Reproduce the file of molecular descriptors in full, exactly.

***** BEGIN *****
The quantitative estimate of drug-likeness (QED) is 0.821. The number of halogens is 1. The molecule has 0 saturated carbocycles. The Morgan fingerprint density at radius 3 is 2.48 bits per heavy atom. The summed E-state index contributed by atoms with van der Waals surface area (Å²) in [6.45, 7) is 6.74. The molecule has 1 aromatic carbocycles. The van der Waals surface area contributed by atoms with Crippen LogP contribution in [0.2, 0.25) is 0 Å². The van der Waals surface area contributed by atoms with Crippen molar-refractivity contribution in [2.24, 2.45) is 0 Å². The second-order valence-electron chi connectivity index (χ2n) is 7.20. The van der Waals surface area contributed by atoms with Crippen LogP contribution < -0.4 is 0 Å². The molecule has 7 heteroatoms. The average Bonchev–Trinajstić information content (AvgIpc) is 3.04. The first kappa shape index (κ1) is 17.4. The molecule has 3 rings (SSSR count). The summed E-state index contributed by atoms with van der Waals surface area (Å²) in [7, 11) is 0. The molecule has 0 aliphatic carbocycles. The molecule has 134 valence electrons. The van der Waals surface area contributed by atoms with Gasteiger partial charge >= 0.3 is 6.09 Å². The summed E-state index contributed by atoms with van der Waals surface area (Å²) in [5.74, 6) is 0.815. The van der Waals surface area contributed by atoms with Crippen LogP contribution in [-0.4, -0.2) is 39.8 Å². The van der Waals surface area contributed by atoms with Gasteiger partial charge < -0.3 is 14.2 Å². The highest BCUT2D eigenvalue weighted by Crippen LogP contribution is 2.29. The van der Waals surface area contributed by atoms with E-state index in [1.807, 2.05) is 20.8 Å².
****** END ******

The quantitative estimate of drug-likeness (QED) is 0.821. The number of halogens is 1. The molecule has 0 saturated carbocycles. The Morgan fingerprint density at radius 3 is 2.48 bits per heavy atom. The summed E-state index contributed by atoms with van der Waals surface area (Å²) in [6.45, 7) is 6.74. The molecule has 1 aromatic carbocycles. The van der Waals surface area contributed by atoms with Crippen LogP contribution in [0.2, 0.25) is 0 Å². The van der Waals surface area contributed by atoms with Crippen molar-refractivity contribution in [2.24, 2.45) is 0 Å². The second-order valence-electron chi connectivity index (χ2n) is 7.20. The van der Waals surface area contributed by atoms with Crippen LogP contribution < -0.4 is 0 Å². The molecule has 7 heteroatoms. The average Bonchev–Trinajstić information content (AvgIpc) is 3.04. The first kappa shape index (κ1) is 17.4. The molecule has 3 rings (SSSR count). The summed E-state index contributed by atoms with van der Waals surface area (Å²) in [7, 11) is 0. The molecule has 0 aliphatic carbocycles. The molecule has 134 valence electrons. The van der Waals surface area contributed by atoms with Gasteiger partial charge >= 0.3 is 6.09 Å². The summed E-state index contributed by atoms with van der Waals surface area (Å²) in [5.74, 6) is 0.815. The van der Waals surface area contributed by atoms with Crippen LogP contribution in [-0.4, -0.2) is 39.8 Å². The van der Waals surface area contributed by atoms with Gasteiger partial charge < -0.3 is 14.2 Å². The highest BCUT2D eigenvalue weighted by Crippen LogP contribution is 2.29. The van der Waals surface area contributed by atoms with E-state index in [1.807, 2.05) is 20.8 Å².